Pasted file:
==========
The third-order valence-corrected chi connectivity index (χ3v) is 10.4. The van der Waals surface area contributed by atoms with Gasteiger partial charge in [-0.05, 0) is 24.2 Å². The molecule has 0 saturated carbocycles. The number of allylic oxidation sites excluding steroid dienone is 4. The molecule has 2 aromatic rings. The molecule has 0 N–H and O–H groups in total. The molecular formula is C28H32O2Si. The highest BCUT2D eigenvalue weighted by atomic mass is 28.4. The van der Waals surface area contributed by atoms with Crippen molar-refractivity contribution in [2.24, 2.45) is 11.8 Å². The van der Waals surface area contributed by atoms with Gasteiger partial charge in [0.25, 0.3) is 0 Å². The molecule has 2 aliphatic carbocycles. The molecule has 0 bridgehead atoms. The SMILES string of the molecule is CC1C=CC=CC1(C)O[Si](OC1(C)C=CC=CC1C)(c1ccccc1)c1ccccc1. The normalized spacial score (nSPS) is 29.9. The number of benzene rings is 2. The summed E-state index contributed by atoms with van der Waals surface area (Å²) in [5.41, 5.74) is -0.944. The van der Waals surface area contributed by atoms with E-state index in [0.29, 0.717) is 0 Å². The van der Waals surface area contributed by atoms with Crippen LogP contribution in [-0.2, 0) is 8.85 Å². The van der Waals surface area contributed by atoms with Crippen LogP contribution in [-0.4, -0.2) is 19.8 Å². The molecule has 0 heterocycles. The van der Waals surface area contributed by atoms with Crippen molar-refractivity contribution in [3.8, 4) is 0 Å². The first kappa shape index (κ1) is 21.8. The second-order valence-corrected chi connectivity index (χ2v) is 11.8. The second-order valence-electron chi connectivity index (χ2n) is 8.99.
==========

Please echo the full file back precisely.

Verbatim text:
The third-order valence-corrected chi connectivity index (χ3v) is 10.4. The van der Waals surface area contributed by atoms with Gasteiger partial charge in [-0.05, 0) is 24.2 Å². The molecule has 0 saturated carbocycles. The number of allylic oxidation sites excluding steroid dienone is 4. The molecule has 2 aromatic rings. The molecule has 0 N–H and O–H groups in total. The molecular formula is C28H32O2Si. The highest BCUT2D eigenvalue weighted by atomic mass is 28.4. The van der Waals surface area contributed by atoms with Crippen molar-refractivity contribution in [2.24, 2.45) is 11.8 Å². The van der Waals surface area contributed by atoms with Gasteiger partial charge in [0.25, 0.3) is 0 Å². The molecule has 2 aliphatic carbocycles. The molecule has 0 bridgehead atoms. The SMILES string of the molecule is CC1C=CC=CC1(C)O[Si](OC1(C)C=CC=CC1C)(c1ccccc1)c1ccccc1. The normalized spacial score (nSPS) is 29.9. The number of benzene rings is 2. The summed E-state index contributed by atoms with van der Waals surface area (Å²) in [5.41, 5.74) is -0.944. The van der Waals surface area contributed by atoms with E-state index in [0.29, 0.717) is 0 Å². The van der Waals surface area contributed by atoms with Crippen LogP contribution in [-0.2, 0) is 8.85 Å². The van der Waals surface area contributed by atoms with Crippen LogP contribution in [-0.4, -0.2) is 19.8 Å². The molecule has 0 heterocycles. The van der Waals surface area contributed by atoms with Crippen molar-refractivity contribution in [3.8, 4) is 0 Å². The first kappa shape index (κ1) is 21.8. The second-order valence-corrected chi connectivity index (χ2v) is 11.8. The second-order valence-electron chi connectivity index (χ2n) is 8.99.